Beef Cattle Feed
Beef cattle feed must be carefully selected to take care of all the nutritional
requirements of the animals. Beef cattle need different types of feed at different stages in life. Growing and
pregnant animals have different needs than older animals. Rate of growth of young calves also depends on their
diet. Cows need special feed during different stages of their reproduction cycle. Both over and under intake of
nutrients must be taken care of to avoid any complications.
National Research Council’s (NRC) publication,
Nutrient Requirements of Beef Cattle, 1996 is the most preferred standard for beef cattle feed. Use of NRC’s
metabolizable protein system over crude protein lowers nutrients excretion, while providing the necessary proteins
and amino acids to the beef cattle. Excessive amino acids will lead to nitrogen excretion. Levels of Phosphorus
must also be balanced to minimize excretion. Sodium accumulation can be problem in arid and semiarid climates. It
is very important to limit the salt intake. Grass tetany problems can exist with forages leading to potassium
accumulation. Grain proportion of feed must be increased slowly, following a step by step procedure to allow cattle
rumen to adjust and digest it properly. Rapid high intake of grain may lead to several metabolic problems like
acidosis, founder, liver abscesses or even sudden death.
Water is also a very special part of diet and a medium to add minerals to the beef
cattle feed. Owners can use computer software to calculate nutritional needs of different animals and design feeds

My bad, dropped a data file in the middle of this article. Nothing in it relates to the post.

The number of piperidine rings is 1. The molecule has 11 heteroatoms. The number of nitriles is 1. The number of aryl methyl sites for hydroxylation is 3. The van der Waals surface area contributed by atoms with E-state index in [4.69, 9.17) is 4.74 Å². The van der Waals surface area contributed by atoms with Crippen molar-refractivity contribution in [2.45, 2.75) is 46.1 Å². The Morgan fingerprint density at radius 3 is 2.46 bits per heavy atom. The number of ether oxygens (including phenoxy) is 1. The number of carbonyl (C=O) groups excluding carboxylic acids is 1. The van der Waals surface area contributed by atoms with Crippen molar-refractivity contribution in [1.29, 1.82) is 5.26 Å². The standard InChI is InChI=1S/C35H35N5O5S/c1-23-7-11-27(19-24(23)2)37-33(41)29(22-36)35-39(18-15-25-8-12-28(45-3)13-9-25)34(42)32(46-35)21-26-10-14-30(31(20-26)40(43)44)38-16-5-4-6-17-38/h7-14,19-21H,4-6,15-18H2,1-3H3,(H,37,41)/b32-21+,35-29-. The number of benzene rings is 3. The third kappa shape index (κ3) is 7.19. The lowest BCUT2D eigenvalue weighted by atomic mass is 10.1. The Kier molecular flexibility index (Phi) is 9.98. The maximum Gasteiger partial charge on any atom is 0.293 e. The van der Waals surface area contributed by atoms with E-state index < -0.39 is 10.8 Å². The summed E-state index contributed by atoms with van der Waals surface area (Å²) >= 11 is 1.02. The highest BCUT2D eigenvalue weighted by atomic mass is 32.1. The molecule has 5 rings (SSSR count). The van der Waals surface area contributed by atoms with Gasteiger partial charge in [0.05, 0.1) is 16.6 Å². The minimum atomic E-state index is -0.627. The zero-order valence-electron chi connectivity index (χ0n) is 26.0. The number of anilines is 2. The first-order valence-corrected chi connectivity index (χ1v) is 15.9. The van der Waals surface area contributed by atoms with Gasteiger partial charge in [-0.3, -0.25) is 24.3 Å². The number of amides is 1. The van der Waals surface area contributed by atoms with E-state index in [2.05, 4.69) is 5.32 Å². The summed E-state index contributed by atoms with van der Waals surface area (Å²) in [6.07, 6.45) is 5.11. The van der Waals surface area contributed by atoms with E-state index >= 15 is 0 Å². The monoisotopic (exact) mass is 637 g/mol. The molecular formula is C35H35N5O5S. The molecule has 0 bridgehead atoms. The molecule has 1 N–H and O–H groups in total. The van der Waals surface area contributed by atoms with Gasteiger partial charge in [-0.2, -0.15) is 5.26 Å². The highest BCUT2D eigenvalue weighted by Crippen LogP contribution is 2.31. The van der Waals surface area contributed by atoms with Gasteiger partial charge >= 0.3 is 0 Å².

suitable to individual requirements. They can help reduce costs of feed programs and balance nutritional needs of
animals. Also available are ration balancing software to compare prices of different food products.
Beef cattle feed must also be stored well to reduce the nutrient loss. Improper storage
causes loss of the nutrients to the environment, and hence a low quality feed. Feed nutrients also affect the
nutrients of beef cattle manure. Alternative beef cattle feed products are also good options. They are cheaper and
usually are byproducts or waste products of crops. Alternative feed products like soybean hulls, rice bran, corn
gluten feed, wheat middlings, whole cottonseed, feather meal, blood meal, corn gluten meal and distillers dried
grains are good sources of protein. Good sources of energy are cane molasses, hominy feed, brewers grain, corn
distillers grains and corn gluten feed. High fiber sources are citrus pulp, soy hulls, cottonseed hulls, peanut
hulls and rice bran.